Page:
Haskell Platform Proposal: add the 'text' library

Duncan Coutts duncan.coutts at googlemail.com
Thu Oct 7 20:23:28 EDT 2010

On Tue, 2010-10-05 at 20:29 +0100, Malcolm Wallace wrote:
> On 5 Oct 2010, at 19:18, Bryan O'Sullivan wrote:
> > Well, if that's the consensus, then we're at an impasse, because the  
> > libraries process is a trackless mire as has been fairly clearly  
> > demonstrated over the past few days, and I'm not going to change the  
> > names or types of the text functions. I've got better things to do  
> > than slog through such an ungratifying and demoralising morass.
> But if someone else were to track down all the name inconsistencies,  
> fix them, and submit a patch to you, would you accept it?

I've not followed the entire thread but perhaps it has not been
discussed sufficiently clearly that it is not a question of accidental
inconsistencies. There was (and imho correct) choice to make the primary
mode of operation on Text be substring rather than element based. Thus
the substring options get the primary names and predicate versions that
operate on elements get secondary names.

It's also not at all clear to me (as someone with both an interest in
bytestring and text) that it makes sense for bytestring to change to be
substring based. It's plausible but it seems to me to make more sense to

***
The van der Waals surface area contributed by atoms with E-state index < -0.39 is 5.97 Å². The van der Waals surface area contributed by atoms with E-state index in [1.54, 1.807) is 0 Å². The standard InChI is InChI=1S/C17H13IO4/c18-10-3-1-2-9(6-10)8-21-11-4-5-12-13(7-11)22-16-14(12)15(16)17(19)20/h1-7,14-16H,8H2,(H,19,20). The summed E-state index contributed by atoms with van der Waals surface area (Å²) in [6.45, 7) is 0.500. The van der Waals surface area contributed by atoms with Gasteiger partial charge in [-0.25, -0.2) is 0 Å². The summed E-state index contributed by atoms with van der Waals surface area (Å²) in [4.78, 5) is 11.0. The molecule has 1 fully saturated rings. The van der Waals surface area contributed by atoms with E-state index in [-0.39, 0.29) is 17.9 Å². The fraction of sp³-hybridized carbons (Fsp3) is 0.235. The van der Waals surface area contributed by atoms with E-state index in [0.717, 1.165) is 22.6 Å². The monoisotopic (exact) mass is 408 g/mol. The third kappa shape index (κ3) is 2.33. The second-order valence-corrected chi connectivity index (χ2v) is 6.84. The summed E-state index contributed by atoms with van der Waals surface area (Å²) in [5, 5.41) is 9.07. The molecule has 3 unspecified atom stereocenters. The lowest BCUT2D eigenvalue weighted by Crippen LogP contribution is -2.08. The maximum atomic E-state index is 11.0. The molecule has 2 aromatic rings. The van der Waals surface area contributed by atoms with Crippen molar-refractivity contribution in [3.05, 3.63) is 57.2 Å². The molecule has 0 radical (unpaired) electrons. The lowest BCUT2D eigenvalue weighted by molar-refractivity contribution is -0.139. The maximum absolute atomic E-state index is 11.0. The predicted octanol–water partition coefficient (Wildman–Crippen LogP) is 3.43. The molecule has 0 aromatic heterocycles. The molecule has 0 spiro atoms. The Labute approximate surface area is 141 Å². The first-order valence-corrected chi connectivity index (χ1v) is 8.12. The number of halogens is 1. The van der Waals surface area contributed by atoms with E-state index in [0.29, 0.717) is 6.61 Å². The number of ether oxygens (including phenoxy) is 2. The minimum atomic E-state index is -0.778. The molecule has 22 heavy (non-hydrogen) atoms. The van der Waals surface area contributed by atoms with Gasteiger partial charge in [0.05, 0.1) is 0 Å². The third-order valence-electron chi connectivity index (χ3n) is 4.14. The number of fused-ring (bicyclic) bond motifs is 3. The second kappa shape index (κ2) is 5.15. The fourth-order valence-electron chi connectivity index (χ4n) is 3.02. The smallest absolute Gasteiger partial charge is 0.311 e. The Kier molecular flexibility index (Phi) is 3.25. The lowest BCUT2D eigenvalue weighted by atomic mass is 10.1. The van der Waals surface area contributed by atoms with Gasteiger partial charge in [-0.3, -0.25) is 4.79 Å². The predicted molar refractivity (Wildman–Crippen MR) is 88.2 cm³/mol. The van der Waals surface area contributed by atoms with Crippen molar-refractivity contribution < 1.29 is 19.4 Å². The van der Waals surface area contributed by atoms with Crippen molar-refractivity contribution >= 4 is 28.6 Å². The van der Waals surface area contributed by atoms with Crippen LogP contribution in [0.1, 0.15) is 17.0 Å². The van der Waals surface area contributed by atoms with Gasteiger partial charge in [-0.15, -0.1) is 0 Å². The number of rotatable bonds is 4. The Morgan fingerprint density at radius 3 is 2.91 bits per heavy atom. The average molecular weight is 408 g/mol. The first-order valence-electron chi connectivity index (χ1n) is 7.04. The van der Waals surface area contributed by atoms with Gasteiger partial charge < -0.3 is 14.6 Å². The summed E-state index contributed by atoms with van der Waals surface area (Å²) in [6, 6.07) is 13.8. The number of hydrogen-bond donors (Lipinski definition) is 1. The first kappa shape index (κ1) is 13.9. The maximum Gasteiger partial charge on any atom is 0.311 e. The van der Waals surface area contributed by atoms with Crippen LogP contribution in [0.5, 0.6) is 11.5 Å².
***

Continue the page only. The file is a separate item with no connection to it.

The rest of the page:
keep bytestring's operations element (ie byte) based rather than
substring based.

If everyone else thinks that it's vital that the same name in text be
element based then we do have a tricky question with naming. We do want
the primary operations to be substring, not element, so we would have to
come up with some naming convention that lets us have sensible names for
the primary operations while still having (much less useful) element
based ones.

> I've also been thinking, how come new packages in the HP are held to
> higher standards than the existing ones?  AFAICT, many of the current
> packages are in the Platform simply because a ghc hacker once decided
> to use them (and hence they became widely distributed, regardless of
> quality).  (Yes, I'm looking at you, parsec and containers.)  Sadly, I
> don't have any better suggestions for a submissions process.

We were aware of the problem of the grandfathered packages when we
started. As you say there's not an obvious solution. We don't want to
just say that things keep getting in without enough review. There is
also the opportunity to improve things that are there already, e.g. see
the current proposal to improve mtl. Also, hopefully the higher quality
of the newer packages will embarrass us enough into improving the
existing ones.

As for a demoralising process, perhaps we can make better use of
proposers (as distinct from maintainers). There is also the consensus
protocol [1] described in the procedure. We should also ask the steering
committee [2] to help keep things moving along.




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